From 839, Varangian mercenaries in the service of the Byzantine Empire, notably Harald Hardrada, campaigned in North Africa, Jerusalem, and other places in the Middle East. Important trading ports during the period include Birka, Hedeby, Kaupang, Jorvik, Staraya Ladoga, Novgorod and Kiev.
There is archaeological evidence (coins) that the Vikings reached the city of Baghdad, the center of the Islamic Empire and their considerable intellectual endeavors. In 921, Ibn Fadlan was sent as emissary on behalf of the Caliph of Baghdad to the iltäbär (vassal-king under the Khazars) of the Volga Bulgaria, Almış. The Bolgar King had petitioned to the Caliph to establish relations. He had asked to have someone come to teach him Arabic and the Qur'an and pledge allegiance to Hanafi rite of the Sunni Muslims. The Caliph promised to send money to build a fort on the Volga, but the transaction never occurred. The Norse regularly plied the Volga with their trade goods: furs, tusks, seal fat to seal boats and slaves (notably female slaves; this was the one time in the history of the slave-trade when females were priced higher than males). However, they were far less successful in establishing settlements in the Middle East, due to the more centralized Islamic power, namely of the Umayyad and, later, Abbasid empires. A rich source of knowledge of these Scandanavian adventurers was written by Ibn Fadman, whose tenth-century Risala (Letter) gives vivid details of their workings.
Generally speaking, the Norwegians expanded to the north and west to places such as Iceland and Greenland, the Danes to England and France, settling in the Danelaw (northern England) and Normandy, and the Swedes to the east. These nations, although distinct, were similar in culture, especially language. The names of Scandinavian kings are known only for the later part of the Viking Age, and only after the end of the Viking Age did the separate kingdoms acquire a distinct identity as nations, which went hand in hand with their Roman Catholicization. Thus the end of the Viking Age for the Scandinavians also marks the start of their relatively brief Middle Ages.
Vikings under Leif Eriksson, heir to Erik the Red, reached North America, with putative expeditions to present-day Canada, Maine and Southeastern Massachusetts, including Cape Cod in the tenth century.
Traditionally, the earliest date given for a Viking raid is 787 when, according to the Anglo-Saxon Chronicle, three ships from Norway sailed to Portland Bay, in Dorset. There, they were mistaken for merchants by a royal official, and they murdered him when he tried to get them to accompany him to the king's manor to pay a trading tax on their goods. The next recorded attack, dated June 8, 793, was on the Christian monastery on the island of Lindisfarne, off the east coast of England. The resident monks were killed, thrown into the sea to drown or carried away as slaves along with some of the church treasures. After repeated Viking raids, the monks fled Lindisfarne in 875 C.E., carrying the relics of Saint Cuthbert with them.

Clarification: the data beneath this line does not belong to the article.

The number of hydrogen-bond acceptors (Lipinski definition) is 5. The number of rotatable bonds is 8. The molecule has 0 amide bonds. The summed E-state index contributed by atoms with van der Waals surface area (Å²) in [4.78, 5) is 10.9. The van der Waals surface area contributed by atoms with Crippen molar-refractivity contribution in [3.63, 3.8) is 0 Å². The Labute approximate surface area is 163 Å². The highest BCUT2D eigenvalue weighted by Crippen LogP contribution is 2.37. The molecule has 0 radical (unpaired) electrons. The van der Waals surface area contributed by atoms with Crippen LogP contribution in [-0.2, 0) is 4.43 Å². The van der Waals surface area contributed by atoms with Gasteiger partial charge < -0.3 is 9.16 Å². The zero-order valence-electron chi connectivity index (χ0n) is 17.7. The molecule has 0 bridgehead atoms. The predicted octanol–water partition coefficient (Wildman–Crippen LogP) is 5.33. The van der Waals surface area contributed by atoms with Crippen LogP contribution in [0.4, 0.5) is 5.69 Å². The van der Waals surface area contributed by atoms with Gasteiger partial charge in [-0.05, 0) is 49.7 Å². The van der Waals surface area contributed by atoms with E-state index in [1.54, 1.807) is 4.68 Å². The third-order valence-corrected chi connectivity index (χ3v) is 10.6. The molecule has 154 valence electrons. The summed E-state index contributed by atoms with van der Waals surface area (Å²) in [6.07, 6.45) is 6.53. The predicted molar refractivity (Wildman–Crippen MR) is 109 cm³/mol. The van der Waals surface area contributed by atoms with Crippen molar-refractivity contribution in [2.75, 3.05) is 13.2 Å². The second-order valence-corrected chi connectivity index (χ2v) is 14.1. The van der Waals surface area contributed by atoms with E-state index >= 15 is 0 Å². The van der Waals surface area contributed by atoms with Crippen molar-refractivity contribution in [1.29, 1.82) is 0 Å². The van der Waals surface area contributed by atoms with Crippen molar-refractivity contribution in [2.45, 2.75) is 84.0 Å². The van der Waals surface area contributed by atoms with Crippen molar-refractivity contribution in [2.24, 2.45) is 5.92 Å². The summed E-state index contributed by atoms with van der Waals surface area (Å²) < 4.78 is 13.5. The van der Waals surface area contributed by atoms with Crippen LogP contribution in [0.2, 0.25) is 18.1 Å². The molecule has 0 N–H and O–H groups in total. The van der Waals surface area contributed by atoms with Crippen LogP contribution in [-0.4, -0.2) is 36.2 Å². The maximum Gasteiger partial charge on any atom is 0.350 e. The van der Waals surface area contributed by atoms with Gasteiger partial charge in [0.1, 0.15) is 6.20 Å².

In 840 and 841, Norwegians raided during the winter months instead of summer, as was their usual tactic. They waited on an island off Ireland. In 865 a large army of Danish Vikings, supposedly led by Ivar, Halfdan and Guthrum arrived in East Anglia. They proceeded to cross England into Northumbria and captured York (Jorvik), where some settled as farmers. Most of the English kingdoms, being in turmoil, could not stand against the Vikings, but Alfred of Wessex managed to keep the Vikings out of his county. Alfred and his successors were able to drive back the Viking frontier and retake York.
A new wave of Vikings appeared in England in 947 when Erik Bloodaxe captured York. The Viking presence continued through the reign of Canute the Great (1016-1035), after which a series of inheritance arguments weakened the family reign. The Viking presence dwindled until 1066, when the Norwegians lost their final battle with the English.
The Vikings did not get everything their way. In one instance in England, a small Viking fleet attacked a rich monastery at Jarrow. The Vikings were met with stronger resistance than they expected: their leaders were killed, the raiders escaped, only to have their ships beached at Tynemouth and the crews killed by locals. This was one of the last raids on England for about 40 years. The Vikings instead focused on Ireland and Scotland. There was a good deal of intermarriage between the Vikings and the Anglo-Saxons.
While there are few records from the earliest period, it is believed that Scandinavian presence in Scotland increased in the 830s. In 836, a large Viking force believed to be Norwegian invaded the Earn valley and Tay valley which were central to the Pictish kingdom.Pictish They slaughtered Eoganan, king of the Picts, and his brother, the vassal king of the Scots. They also killed many members of the Pictish aristocracy. The sophisticated kingdom that had been built fell apart, as did the Pictish leadership. In the confusion and terror caused by the ferocious ninth century Viking raids, the Pictish kingship was almost completely destroyed. Wrad, a Pictish warlord, eventually became King of the Picts at the same time as Kenneth became King of Dal Riata. The foundation of Scotland under Kenneth MacAlpin is traditionally attributed to the aftermath of this event.